Last spring, I gave a talk on the digital future of scholarly publishing at the humanities center of a large research university. The crowd was small but engaged, and the discussion afterward was challenging and thoughtful. Near the end, however, a young woman asked a question that threw me for a second. "I'm a grad student and starting my dissertation," she said, "and while I want to do a digital project that would make my argument in an innovative form, I know the safe thing to do is to be conservative, to write something traditional and leave experimentation for later. What would you advise?"
"Do the risky thing," I blurted, before my scruples intervened in the split second between phrases. My concerns went like this: I'm not her dissertation director; I don't want to create conflict in her progress toward her degree; I don't want to set up unreasonable expectations about what her department will actually support. And so my immediate qualification: "Make sure that someone's got your back, but do the risky thing."
New forms of digital scholarship have received a great deal of attention across the humanities in the last few years, and from the coverage-in The Chronicle, The New York Times, and elsewhere-you would think the work had become prominent enough that it would no longer be necessary for a junior scholar to ask about the need to defend it. Digital humanities seem to have reached a critical mass of acceptance within academe, helped in no small part by groups like the Modern Language Association, whose past president, Sidonie Smith, is leading an investigation of future forms of the dissertation, and whose Committee on Information Technology is working on issues surrounding the review of digital scholarship for tenure and promotion. Yet such working groups are still working for a reason.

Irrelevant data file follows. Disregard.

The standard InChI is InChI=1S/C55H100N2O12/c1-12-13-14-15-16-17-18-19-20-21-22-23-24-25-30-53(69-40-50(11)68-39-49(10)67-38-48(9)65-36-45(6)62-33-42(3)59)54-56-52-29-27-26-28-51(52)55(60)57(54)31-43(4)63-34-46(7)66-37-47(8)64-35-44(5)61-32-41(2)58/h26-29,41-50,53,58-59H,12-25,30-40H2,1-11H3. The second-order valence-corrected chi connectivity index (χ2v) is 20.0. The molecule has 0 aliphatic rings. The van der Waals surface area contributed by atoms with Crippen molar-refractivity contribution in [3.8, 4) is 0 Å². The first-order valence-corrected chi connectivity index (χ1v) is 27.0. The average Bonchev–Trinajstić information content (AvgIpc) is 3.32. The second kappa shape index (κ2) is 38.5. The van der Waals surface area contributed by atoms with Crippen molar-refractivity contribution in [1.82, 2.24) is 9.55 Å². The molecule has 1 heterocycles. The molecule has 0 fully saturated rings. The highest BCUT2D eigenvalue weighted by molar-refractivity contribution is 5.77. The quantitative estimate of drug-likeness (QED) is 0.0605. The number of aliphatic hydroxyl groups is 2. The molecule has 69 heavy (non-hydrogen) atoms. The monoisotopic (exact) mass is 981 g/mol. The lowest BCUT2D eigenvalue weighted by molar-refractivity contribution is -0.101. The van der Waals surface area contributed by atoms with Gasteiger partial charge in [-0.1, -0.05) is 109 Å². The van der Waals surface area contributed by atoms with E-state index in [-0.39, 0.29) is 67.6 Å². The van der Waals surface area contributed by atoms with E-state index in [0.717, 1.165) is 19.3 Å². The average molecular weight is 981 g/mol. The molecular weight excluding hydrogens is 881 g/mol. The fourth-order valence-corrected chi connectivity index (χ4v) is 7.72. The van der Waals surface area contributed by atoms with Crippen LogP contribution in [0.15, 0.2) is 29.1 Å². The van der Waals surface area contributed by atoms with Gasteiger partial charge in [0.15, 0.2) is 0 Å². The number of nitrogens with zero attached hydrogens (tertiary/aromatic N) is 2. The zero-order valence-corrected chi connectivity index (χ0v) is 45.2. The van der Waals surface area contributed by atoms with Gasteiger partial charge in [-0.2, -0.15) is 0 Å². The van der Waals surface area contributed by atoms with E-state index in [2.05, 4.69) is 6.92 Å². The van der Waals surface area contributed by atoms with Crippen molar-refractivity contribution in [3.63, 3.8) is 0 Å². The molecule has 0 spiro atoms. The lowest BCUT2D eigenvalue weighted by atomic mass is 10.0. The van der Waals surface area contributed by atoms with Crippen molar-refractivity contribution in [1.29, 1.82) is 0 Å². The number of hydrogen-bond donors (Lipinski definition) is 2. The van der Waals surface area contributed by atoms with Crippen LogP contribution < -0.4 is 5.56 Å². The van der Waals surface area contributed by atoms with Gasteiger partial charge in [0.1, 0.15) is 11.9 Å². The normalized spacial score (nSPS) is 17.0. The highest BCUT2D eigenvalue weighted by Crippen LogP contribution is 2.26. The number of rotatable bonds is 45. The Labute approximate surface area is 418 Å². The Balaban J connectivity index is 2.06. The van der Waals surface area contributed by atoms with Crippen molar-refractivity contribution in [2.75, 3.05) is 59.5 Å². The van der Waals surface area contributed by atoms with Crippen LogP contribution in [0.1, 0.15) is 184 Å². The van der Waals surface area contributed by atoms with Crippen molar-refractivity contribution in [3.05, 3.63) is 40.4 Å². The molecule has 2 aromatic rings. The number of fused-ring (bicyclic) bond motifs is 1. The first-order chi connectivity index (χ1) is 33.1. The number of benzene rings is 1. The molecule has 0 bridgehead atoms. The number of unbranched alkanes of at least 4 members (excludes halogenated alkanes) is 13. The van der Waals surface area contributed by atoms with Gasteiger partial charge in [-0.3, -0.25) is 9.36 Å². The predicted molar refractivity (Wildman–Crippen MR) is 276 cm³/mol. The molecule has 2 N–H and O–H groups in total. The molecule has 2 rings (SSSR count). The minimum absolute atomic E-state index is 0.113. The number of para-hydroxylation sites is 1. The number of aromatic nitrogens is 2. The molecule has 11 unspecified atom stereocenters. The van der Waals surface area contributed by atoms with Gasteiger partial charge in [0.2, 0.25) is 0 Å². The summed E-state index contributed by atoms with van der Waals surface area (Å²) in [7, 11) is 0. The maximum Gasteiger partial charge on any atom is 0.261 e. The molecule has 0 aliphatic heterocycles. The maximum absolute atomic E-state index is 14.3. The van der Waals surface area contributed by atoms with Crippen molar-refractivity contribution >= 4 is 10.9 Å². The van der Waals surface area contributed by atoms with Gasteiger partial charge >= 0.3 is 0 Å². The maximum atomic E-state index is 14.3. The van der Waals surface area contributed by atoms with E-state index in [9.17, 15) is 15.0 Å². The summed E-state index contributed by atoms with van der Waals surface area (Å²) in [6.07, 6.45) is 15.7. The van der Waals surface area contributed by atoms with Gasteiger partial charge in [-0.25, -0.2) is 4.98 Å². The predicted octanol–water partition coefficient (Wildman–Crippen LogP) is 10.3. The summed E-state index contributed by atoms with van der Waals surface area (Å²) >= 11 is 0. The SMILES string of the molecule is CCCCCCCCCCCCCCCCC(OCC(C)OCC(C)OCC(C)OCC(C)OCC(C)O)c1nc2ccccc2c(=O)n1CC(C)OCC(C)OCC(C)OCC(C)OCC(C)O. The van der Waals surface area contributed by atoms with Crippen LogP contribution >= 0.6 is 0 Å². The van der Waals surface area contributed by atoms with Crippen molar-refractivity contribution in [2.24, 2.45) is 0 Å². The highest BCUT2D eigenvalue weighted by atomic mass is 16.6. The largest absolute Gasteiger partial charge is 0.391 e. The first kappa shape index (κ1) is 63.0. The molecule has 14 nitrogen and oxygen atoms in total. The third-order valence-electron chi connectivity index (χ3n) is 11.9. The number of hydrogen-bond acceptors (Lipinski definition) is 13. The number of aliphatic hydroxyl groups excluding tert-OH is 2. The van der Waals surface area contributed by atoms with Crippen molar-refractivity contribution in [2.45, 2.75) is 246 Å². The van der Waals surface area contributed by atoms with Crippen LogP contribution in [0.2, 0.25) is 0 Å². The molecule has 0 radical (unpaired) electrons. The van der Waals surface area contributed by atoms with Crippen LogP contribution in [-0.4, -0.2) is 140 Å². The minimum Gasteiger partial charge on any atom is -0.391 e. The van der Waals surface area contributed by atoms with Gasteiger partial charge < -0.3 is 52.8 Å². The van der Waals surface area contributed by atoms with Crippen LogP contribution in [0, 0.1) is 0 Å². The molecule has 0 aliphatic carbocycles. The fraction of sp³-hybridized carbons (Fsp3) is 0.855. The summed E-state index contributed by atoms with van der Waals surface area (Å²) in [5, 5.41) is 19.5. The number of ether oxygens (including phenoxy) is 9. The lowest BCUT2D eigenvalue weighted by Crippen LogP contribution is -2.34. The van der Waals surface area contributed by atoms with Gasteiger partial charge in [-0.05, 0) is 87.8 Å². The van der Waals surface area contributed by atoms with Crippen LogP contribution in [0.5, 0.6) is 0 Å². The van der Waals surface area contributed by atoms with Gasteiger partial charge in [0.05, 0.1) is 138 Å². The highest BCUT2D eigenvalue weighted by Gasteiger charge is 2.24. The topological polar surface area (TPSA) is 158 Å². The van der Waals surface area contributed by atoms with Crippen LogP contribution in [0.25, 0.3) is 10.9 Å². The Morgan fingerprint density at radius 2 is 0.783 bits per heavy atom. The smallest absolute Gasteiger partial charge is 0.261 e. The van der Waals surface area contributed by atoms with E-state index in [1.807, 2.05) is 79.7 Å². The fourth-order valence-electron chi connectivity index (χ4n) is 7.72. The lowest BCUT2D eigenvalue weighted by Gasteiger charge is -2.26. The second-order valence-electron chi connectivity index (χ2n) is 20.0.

Read the rest of this article as it originally appeared on The Chronicle of Higher Education (www.chronicle.com)